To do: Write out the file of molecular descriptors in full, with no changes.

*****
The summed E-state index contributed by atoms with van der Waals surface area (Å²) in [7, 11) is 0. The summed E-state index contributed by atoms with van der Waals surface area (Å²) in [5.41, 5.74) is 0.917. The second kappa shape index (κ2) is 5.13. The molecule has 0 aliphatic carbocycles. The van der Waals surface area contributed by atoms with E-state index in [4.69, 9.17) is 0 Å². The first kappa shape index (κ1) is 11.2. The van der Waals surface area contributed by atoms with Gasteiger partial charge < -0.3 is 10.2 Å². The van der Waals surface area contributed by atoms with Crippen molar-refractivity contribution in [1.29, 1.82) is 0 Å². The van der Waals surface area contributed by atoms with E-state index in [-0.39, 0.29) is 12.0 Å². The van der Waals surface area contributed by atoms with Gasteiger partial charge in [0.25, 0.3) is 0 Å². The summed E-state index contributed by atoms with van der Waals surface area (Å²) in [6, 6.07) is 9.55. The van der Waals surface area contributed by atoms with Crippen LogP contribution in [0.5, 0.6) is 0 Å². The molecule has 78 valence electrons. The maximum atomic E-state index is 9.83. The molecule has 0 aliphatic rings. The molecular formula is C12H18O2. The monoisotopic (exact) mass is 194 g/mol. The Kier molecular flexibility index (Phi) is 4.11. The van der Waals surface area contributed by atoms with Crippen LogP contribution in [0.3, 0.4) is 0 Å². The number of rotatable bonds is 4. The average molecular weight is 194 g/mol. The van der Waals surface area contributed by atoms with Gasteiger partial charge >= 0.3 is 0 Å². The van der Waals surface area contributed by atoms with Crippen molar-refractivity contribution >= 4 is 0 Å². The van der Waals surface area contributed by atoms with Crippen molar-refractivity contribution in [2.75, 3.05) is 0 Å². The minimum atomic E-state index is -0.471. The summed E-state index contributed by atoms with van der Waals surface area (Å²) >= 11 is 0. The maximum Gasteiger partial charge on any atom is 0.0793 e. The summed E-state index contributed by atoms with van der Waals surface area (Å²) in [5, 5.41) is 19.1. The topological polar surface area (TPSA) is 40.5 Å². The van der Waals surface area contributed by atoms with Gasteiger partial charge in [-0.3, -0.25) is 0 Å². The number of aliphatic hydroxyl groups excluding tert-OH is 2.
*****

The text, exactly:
The summed E-state index contributed by atoms with van der Waals surface area (Å²) in [7, 11) is 0. The summed E-state index contributed by atoms with van der Waals surface area (Å²) in [5.41, 5.74) is 0.917. The second kappa shape index (κ2) is 5.13. The molecule has 0 aliphatic carbocycles. The van der Waals surface area contributed by atoms with E-state index in [4.69, 9.17) is 0 Å². The first kappa shape index (κ1) is 11.2. The van der Waals surface area contributed by atoms with Gasteiger partial charge < -0.3 is 10.2 Å². The van der Waals surface area contributed by atoms with Crippen molar-refractivity contribution in [1.29, 1.82) is 0 Å². The van der Waals surface area contributed by atoms with E-state index in [-0.39, 0.29) is 12.0 Å². The van der Waals surface area contributed by atoms with Gasteiger partial charge in [0.25, 0.3) is 0 Å². The summed E-state index contributed by atoms with van der Waals surface area (Å²) in [6, 6.07) is 9.55. The van der Waals surface area contributed by atoms with Crippen LogP contribution in [0.5, 0.6) is 0 Å². The molecule has 78 valence electrons. The maximum atomic E-state index is 9.83. The molecule has 0 aliphatic rings. The molecular formula is C12H18O2. The monoisotopic (exact) mass is 194 g/mol. The Kier molecular flexibility index (Phi) is 4.11. The van der Waals surface area contributed by atoms with Crippen LogP contribution in [0.3, 0.4) is 0 Å². The number of rotatable bonds is 4. The average molecular weight is 194 g/mol. The van der Waals surface area contributed by atoms with Gasteiger partial charge >= 0.3 is 0 Å². The van der Waals surface area contributed by atoms with Crippen molar-refractivity contribution >= 4 is 0 Å². The van der Waals surface area contributed by atoms with Crippen molar-refractivity contribution in [2.75, 3.05) is 0 Å². The minimum atomic E-state index is -0.471. The summed E-state index contributed by atoms with van der Waals surface area (Å²) >= 11 is 0. The maximum Gasteiger partial charge on any atom is 0.0793 e. The summed E-state index contributed by atoms with van der Waals surface area (Å²) in [5, 5.41) is 19.1. The topological polar surface area (TPSA) is 40.5 Å². The van der Waals surface area contributed by atoms with Gasteiger partial charge in [-0.3, -0.25) is 0 Å². The number of aliphatic hydroxyl groups excluding tert-OH is 2.